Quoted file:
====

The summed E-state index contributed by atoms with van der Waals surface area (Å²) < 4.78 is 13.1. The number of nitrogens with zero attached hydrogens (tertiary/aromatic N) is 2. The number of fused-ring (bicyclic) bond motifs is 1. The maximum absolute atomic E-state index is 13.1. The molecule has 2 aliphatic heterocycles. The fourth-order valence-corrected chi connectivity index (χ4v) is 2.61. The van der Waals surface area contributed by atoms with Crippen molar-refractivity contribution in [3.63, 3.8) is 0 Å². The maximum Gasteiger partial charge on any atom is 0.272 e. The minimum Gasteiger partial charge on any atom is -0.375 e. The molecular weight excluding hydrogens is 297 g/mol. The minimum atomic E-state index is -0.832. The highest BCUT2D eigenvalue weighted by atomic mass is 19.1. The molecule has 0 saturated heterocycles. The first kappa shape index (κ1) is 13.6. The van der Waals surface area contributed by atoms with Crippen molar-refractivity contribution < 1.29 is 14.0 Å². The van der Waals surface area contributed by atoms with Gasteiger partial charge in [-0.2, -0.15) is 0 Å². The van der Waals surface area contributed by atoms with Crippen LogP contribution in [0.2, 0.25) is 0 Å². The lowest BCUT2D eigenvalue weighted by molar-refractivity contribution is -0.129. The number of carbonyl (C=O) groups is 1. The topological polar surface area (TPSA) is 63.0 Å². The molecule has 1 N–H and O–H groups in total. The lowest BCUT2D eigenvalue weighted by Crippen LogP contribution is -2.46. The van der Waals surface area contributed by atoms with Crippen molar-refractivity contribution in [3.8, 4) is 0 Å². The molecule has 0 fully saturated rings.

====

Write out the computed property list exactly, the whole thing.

The summed E-state index contributed by atoms with van der Waals surface area (Å²) < 4.78 is 13.1. The number of nitrogens with zero attached hydrogens (tertiary/aromatic N) is 2. The number of fused-ring (bicyclic) bond motifs is 1. The maximum absolute atomic E-state index is 13.1. The molecule has 2 aliphatic heterocycles. The fourth-order valence-corrected chi connectivity index (χ4v) is 2.61. The van der Waals surface area contributed by atoms with Crippen molar-refractivity contribution in [3.63, 3.8) is 0 Å². The maximum Gasteiger partial charge on any atom is 0.272 e. The minimum Gasteiger partial charge on any atom is -0.375 e. The molecular weight excluding hydrogens is 297 g/mol. The minimum atomic E-state index is -0.832. The highest BCUT2D eigenvalue weighted by atomic mass is 19.1. The molecule has 0 saturated heterocycles. The first kappa shape index (κ1) is 13.6. The van der Waals surface area contributed by atoms with Crippen molar-refractivity contribution < 1.29 is 14.0 Å². The van der Waals surface area contributed by atoms with Gasteiger partial charge in [-0.2, -0.15) is 0 Å². The van der Waals surface area contributed by atoms with Crippen LogP contribution in [0.2, 0.25) is 0 Å². The lowest BCUT2D eigenvalue weighted by molar-refractivity contribution is -0.129. The number of carbonyl (C=O) groups is 1. The topological polar surface area (TPSA) is 63.0 Å². The molecule has 1 N–H and O–H groups in total. The lowest BCUT2D eigenvalue weighted by Crippen LogP contribution is -2.46. The van der Waals surface area contributed by atoms with Crippen molar-refractivity contribution in [3.8, 4) is 0 Å². The molecule has 0 fully saturated rings.